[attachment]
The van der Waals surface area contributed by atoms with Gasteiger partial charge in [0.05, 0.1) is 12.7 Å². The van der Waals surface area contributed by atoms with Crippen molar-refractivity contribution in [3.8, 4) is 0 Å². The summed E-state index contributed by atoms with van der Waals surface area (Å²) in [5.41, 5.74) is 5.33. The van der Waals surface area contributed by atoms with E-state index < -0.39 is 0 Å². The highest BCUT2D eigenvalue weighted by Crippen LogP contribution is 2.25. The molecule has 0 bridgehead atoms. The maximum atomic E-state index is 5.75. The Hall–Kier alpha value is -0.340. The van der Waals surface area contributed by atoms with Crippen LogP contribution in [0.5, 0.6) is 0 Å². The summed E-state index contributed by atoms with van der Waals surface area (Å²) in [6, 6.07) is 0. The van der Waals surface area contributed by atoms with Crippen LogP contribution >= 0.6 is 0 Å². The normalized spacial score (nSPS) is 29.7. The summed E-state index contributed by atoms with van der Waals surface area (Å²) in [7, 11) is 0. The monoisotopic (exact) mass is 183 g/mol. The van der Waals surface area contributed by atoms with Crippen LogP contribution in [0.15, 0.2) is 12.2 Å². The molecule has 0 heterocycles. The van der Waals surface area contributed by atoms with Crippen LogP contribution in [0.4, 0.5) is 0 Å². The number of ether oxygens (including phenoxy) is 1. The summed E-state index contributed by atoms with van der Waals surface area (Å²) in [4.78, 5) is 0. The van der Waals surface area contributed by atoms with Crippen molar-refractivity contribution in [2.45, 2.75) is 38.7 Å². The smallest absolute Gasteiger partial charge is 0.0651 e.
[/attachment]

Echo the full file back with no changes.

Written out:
The van der Waals surface area contributed by atoms with Gasteiger partial charge in [0.05, 0.1) is 12.7 Å². The van der Waals surface area contributed by atoms with Crippen molar-refractivity contribution in [3.8, 4) is 0 Å². The summed E-state index contributed by atoms with van der Waals surface area (Å²) in [5.41, 5.74) is 5.33. The van der Waals surface area contributed by atoms with E-state index < -0.39 is 0 Å². The highest BCUT2D eigenvalue weighted by Crippen LogP contribution is 2.25. The molecule has 0 bridgehead atoms. The maximum atomic E-state index is 5.75. The Hall–Kier alpha value is -0.340. The van der Waals surface area contributed by atoms with Crippen LogP contribution in [0.5, 0.6) is 0 Å². The summed E-state index contributed by atoms with van der Waals surface area (Å²) in [6, 6.07) is 0. The van der Waals surface area contributed by atoms with Crippen LogP contribution >= 0.6 is 0 Å². The normalized spacial score (nSPS) is 29.7. The summed E-state index contributed by atoms with van der Waals surface area (Å²) in [7, 11) is 0. The monoisotopic (exact) mass is 183 g/mol. The van der Waals surface area contributed by atoms with Crippen LogP contribution in [0.15, 0.2) is 12.2 Å². The molecule has 0 heterocycles. The van der Waals surface area contributed by atoms with Crippen LogP contribution in [0.4, 0.5) is 0 Å². The number of ether oxygens (including phenoxy) is 1. The summed E-state index contributed by atoms with van der Waals surface area (Å²) in [4.78, 5) is 0. The van der Waals surface area contributed by atoms with Crippen molar-refractivity contribution in [2.45, 2.75) is 38.7 Å². The smallest absolute Gasteiger partial charge is 0.0651 e.